Clarifying the Terms


The term “nutritionist” is not protected by law – anyone can add this descriptor after their name no matter what their education, training, or experience.


On the other hand, “registered dietitian” is a legally governed credential and is recognized by insurance companies as a reimbursable nutrition expert. This is why your health care provider may refer you to a registered dietitian for a medical issue, eating disorder, weight concerns, questions about supplements, or other nutrition guidance.

A “registered dietitian” (RD) must:

  • Complete a strict set of courses for a bachelor’s degree, overseen by the American Dietetic Association (ADA); these include a number of in-depth science-based courses such as nutritional biochemistry and others that involve review and critique of numerous research studies
  • Complete an ADA-approved internship program – usually about a year of intense hands-on experience in a number of nutrition-related situations and facilities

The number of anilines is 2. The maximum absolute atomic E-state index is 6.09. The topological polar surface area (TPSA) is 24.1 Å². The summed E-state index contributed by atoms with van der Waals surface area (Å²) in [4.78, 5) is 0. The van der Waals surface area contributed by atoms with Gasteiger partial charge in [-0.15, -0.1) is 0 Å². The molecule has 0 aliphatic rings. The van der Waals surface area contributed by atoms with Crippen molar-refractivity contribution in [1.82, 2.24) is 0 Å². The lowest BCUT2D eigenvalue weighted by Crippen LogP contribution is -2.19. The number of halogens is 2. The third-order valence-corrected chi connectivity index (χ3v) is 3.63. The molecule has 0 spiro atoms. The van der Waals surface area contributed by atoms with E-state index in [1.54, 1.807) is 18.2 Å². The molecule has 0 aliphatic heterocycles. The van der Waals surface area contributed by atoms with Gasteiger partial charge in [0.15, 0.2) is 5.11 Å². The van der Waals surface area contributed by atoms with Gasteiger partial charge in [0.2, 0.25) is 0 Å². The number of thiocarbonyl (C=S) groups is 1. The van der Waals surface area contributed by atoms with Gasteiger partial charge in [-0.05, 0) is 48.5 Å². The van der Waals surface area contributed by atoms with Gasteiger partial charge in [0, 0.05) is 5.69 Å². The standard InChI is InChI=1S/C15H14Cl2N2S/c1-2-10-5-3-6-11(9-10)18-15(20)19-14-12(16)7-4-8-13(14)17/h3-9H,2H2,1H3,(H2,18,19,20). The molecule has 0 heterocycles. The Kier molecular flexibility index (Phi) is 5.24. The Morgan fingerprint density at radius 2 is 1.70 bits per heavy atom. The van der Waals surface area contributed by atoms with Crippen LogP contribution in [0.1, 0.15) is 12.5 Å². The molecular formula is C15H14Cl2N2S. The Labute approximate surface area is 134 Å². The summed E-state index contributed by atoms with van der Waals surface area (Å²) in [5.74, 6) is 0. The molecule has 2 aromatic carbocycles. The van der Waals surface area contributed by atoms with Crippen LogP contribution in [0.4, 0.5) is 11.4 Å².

• Pass a lengthy, comprehensive national exam


Many states also require dietitians to be licensed (LD). This credential tells the consumer that the person is a credible source of nutrition information.

To maintain their credentials, registered dietitians must also undergo documented on-going nutrition education as required by the ADA and state licensure boards.

A high percentage continue their education to receive a masters or doctorate degree.

Some dietitians may also call themselves “nutritionists” because the public tends to associate the term “dietitian” only with weight loss diets or hospitals, but their expertise goes well beyond this arena.

If you see the term “nutritionist”, and want to make sure they are a “registered dietitian”, check for the “RD” after their name.